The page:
When you're programming, you'll often need to switch between data types.

The ability to convert one data type to another gives you great flexibility when working with information.

There are different built-in ways to convert, or cast, types in the Python programming language.

In this article, you'll learn how to convert a string to an integer.

Let's get started!

Data types in Python

Python supports a variety of data types.

Data types are used for specifing, representing, and caregorizing the different kinds of data that exist and are used in computer programs.

Also, different operations are available with different types of data – one operation available in one data type is often not available in another.

One example of a data type is strings.

Strings are sequences of characters that are used for conveying textual information.

They are enclosed in single or double quotation marks, like so:

fave_phrase = "Hello world!"

#Hello world! is a string,enclosed in double quotation marks

Ints, or integers, are whole numbers.

They are used to represent numerical data, and you can do any mathematical operation (such as addition, subtraction, multiplication, and division) when working with integers.

Integers are not enclosed in single or double quotation marks.

fave_number = 7

#7 is an int
#"7" would not be an int but a string, despite it being a number. 
#This is because of the quotation marks surrounding it

Data type conversion

Sometimes when you're storing data, or when you receive input from a user in one type, you'll need to manipulate and perform different kinds of operations on that data.

Since each data type can be manipulated in different ways, this often means that you'll need to convert it.

Converting one data type to another is also called type casting or type conversion. Many languages offer built-in cast operators to do just that – to explicitely convert one type to another.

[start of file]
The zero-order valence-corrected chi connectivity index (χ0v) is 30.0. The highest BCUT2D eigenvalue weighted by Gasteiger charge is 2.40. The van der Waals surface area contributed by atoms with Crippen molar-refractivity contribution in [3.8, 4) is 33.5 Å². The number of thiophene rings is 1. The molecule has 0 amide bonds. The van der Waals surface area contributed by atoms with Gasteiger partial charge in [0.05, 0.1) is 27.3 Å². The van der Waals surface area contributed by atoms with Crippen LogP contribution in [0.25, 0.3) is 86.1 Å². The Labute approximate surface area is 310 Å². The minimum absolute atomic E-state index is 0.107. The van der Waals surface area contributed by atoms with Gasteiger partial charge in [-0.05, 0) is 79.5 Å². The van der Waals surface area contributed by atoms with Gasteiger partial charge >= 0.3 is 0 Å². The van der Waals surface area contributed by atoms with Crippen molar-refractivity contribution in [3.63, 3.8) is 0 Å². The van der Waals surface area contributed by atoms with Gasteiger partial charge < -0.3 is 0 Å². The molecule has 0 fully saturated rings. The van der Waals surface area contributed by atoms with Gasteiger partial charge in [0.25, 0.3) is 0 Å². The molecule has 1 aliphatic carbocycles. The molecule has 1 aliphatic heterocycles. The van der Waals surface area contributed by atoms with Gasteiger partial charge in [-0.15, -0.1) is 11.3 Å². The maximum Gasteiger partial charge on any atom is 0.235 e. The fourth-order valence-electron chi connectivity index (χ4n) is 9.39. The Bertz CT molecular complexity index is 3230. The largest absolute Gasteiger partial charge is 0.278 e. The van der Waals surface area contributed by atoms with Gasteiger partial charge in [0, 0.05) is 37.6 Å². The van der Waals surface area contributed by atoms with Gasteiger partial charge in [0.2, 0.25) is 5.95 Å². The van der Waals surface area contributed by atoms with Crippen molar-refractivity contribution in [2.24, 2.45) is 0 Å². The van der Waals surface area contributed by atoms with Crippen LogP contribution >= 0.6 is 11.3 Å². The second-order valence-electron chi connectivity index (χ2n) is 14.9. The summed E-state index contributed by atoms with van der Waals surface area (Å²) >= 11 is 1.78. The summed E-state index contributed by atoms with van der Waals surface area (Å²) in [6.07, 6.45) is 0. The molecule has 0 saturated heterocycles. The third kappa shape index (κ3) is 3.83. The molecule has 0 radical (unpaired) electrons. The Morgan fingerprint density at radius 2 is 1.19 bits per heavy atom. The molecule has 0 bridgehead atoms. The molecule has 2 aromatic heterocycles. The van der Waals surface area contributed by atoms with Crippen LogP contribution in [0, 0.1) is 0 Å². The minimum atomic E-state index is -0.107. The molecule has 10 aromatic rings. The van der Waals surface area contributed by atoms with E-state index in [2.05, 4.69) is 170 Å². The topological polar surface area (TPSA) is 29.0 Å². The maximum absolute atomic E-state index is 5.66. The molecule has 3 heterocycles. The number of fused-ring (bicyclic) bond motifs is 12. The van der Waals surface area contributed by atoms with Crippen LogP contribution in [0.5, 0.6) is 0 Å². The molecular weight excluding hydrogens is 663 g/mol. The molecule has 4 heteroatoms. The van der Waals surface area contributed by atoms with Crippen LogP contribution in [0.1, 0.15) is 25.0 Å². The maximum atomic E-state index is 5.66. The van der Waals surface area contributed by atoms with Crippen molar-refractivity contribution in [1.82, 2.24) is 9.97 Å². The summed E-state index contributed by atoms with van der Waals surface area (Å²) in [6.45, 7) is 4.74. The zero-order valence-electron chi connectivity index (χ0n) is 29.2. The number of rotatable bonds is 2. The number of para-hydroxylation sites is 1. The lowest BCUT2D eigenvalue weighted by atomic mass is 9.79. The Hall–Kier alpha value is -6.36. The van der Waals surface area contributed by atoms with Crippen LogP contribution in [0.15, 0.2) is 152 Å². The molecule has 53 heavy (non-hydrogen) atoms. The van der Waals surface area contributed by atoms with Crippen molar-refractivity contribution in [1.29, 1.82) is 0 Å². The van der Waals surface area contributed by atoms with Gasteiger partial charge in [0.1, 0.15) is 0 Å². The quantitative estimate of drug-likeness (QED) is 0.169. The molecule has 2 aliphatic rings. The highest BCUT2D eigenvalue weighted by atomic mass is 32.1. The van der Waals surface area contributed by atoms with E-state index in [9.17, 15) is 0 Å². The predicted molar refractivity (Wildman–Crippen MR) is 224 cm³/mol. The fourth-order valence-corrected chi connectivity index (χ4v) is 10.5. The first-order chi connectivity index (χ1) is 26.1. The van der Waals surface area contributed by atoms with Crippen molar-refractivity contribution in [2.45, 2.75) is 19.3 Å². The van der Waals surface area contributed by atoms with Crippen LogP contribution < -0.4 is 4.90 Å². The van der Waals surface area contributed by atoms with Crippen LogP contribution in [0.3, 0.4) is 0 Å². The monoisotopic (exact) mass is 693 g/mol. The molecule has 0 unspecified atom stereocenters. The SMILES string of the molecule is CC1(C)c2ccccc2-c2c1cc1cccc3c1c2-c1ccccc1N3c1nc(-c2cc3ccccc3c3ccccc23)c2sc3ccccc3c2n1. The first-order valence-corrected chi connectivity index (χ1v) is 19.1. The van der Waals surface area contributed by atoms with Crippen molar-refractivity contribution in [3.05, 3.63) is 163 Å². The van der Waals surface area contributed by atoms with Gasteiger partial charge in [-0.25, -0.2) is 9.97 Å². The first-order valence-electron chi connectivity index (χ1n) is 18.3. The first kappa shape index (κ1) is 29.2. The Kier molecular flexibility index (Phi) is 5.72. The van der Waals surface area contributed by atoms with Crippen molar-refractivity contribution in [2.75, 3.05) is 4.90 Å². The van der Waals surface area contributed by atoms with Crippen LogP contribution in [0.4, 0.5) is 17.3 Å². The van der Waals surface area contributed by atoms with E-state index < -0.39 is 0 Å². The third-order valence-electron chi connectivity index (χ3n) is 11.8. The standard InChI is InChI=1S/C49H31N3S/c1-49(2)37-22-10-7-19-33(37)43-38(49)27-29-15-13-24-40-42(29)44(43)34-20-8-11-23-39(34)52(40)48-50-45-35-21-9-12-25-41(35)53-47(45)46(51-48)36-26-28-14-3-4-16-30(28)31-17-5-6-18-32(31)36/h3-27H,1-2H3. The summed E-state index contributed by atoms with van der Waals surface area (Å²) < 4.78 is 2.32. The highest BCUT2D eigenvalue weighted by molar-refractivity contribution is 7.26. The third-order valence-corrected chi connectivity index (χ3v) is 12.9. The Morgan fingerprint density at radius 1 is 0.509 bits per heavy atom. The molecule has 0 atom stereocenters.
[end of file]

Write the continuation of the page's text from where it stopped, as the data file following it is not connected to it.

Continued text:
How to convert a string to an integer in Python

To convert, or cast, a string to an integer in Python, you use the int() built-in function.

The function takes in as a parameter the initial string you want to convert, and returns the integer equivalent of the value you passed.

The general syntax looks something like this: int("str").

Let's take the following example, where there is the string version of a number:

#string version of the number 7
print("7")

#check the data type with type() method
print(type("7"))


#output
#7
#<class 'str'>

To convert the string version of the number to the integer equivalent, you use the int() function, like so:

#convert string to int data type
print(int("7"))

#check the data type with type() method
print(type(int("7")))

#output

#7
#<class 'int'>

A practical example of converting a string to an int

Say you want to calculate the age of a user. You do this by receiving input from them. That input will always be in string format.

So, even if they type in a number, that number will be of <class 'str'>.

If you want to then perform mathematical operations on that input, such as subtract that input from another number, you will get an error because you can't carry out mathematical operations on strings.

Check out the example below to see this in action:

current_year = 2021

#ask user to input their year of birth
user_birth_year_input = input("What year were you born? ")

#subtract the current year from the year the user filled in 
user_age = current_year - user_birth_year_input

print(user_age)

#output

#What year were you born? 1993
#Traceback (most recent call last):
#  File "demo.py", line 9, in <module>
#    user_age = current_year - user_birth_year_input
#TypeError: unsupported operand type(s) for -: 'int' and 'str'

The error mentions that subtraction can't be performed between an int and a string.

You can check the data type of the input by using the type() method:

current_year = 2021

#ask user to input their year of birth
user_birth_year_input = input("What year were you born? ")

print(type(user_birth_year_input))

#output

#What year were you born? 1993
#<class 'str'>

The way around this and to avoid errors is to convert the user input to an integer and store it inside a new variable:

current_year = 2021

#ask user to input their year of birth
user_birth_year_input = input("What year were you born? ")

#convert the raw user input to an int using the int() function and store in new variable
user_birth_year = int(user_birth_year_input)

#subtract the current year from the converted user input
user_age = current_year - user_birth_year

print(user_age)

#output

#What year were you born? 1993
#28

Conclusion

And there you have it - you now know how to convert strings to integers in Python!

If you want to learn more about the Python programming language, freeCodeCamp has a Python Certification to get you started.

You'll start with the fundamentals and progress to more advance topics like data structures and relational databases. In the end, you'll build five projects to practice what you learned.

Thanks for reading and happy coding!